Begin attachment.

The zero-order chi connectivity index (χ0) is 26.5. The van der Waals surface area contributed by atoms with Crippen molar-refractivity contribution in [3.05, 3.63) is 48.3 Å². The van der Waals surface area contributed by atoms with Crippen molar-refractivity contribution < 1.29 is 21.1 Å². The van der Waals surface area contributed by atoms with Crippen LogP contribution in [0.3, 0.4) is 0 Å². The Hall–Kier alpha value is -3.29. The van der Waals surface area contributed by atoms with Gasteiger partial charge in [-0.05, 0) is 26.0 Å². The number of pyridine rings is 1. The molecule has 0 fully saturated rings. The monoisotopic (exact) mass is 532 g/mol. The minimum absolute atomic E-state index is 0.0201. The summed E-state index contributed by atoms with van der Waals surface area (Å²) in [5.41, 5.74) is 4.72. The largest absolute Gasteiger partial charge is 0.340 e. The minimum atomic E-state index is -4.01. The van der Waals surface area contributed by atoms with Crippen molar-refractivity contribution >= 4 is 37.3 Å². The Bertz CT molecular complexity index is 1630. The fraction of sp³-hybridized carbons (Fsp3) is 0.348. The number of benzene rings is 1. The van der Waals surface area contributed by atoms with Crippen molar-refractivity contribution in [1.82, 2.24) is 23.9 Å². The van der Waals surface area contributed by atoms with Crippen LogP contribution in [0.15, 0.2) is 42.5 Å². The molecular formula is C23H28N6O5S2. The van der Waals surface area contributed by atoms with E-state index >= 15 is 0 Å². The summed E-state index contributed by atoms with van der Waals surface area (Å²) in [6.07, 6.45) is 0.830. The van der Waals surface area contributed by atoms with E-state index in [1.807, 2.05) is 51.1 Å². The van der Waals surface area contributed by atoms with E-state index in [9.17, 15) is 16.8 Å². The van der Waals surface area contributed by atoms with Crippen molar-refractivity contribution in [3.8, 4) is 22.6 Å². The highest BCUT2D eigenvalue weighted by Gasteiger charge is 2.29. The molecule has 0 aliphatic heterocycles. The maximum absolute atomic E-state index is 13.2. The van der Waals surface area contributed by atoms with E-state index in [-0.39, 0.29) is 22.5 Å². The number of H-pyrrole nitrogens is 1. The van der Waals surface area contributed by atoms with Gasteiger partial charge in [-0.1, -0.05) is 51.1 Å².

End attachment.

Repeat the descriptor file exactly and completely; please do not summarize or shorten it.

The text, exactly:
The zero-order chi connectivity index (χ0) is 26.5. The van der Waals surface area contributed by atoms with Crippen molar-refractivity contribution in [3.05, 3.63) is 48.3 Å². The van der Waals surface area contributed by atoms with Crippen molar-refractivity contribution < 1.29 is 21.1 Å². The van der Waals surface area contributed by atoms with Crippen LogP contribution in [0.3, 0.4) is 0 Å². The Hall–Kier alpha value is -3.29. The van der Waals surface area contributed by atoms with Gasteiger partial charge in [-0.05, 0) is 26.0 Å². The number of pyridine rings is 1. The molecule has 0 fully saturated rings. The monoisotopic (exact) mass is 532 g/mol. The minimum absolute atomic E-state index is 0.0201. The summed E-state index contributed by atoms with van der Waals surface area (Å²) in [5.41, 5.74) is 4.72. The largest absolute Gasteiger partial charge is 0.340 e. The minimum atomic E-state index is -4.01. The van der Waals surface area contributed by atoms with Crippen molar-refractivity contribution >= 4 is 37.3 Å². The Bertz CT molecular complexity index is 1630. The fraction of sp³-hybridized carbons (Fsp3) is 0.348. The number of benzene rings is 1. The van der Waals surface area contributed by atoms with Crippen molar-refractivity contribution in [1.82, 2.24) is 23.9 Å². The van der Waals surface area contributed by atoms with Crippen LogP contribution in [0.15, 0.2) is 42.5 Å². The molecular formula is C23H28N6O5S2. The van der Waals surface area contributed by atoms with E-state index >= 15 is 0 Å². The summed E-state index contributed by atoms with van der Waals surface area (Å²) in [6.07, 6.45) is 0.830. The van der Waals surface area contributed by atoms with E-state index in [1.807, 2.05) is 51.1 Å². The van der Waals surface area contributed by atoms with E-state index in [9.17, 15) is 16.8 Å². The van der Waals surface area contributed by atoms with Crippen molar-refractivity contribution in [3.8, 4) is 22.6 Å². The highest BCUT2D eigenvalue weighted by Gasteiger charge is 2.29. The molecule has 0 aliphatic heterocycles. The maximum absolute atomic E-state index is 13.2. The van der Waals surface area contributed by atoms with E-state index in [-0.39, 0.29) is 22.5 Å². The number of H-pyrrole nitrogens is 1. The van der Waals surface area contributed by atoms with Gasteiger partial charge in [-0.1, -0.05) is 51.1 Å².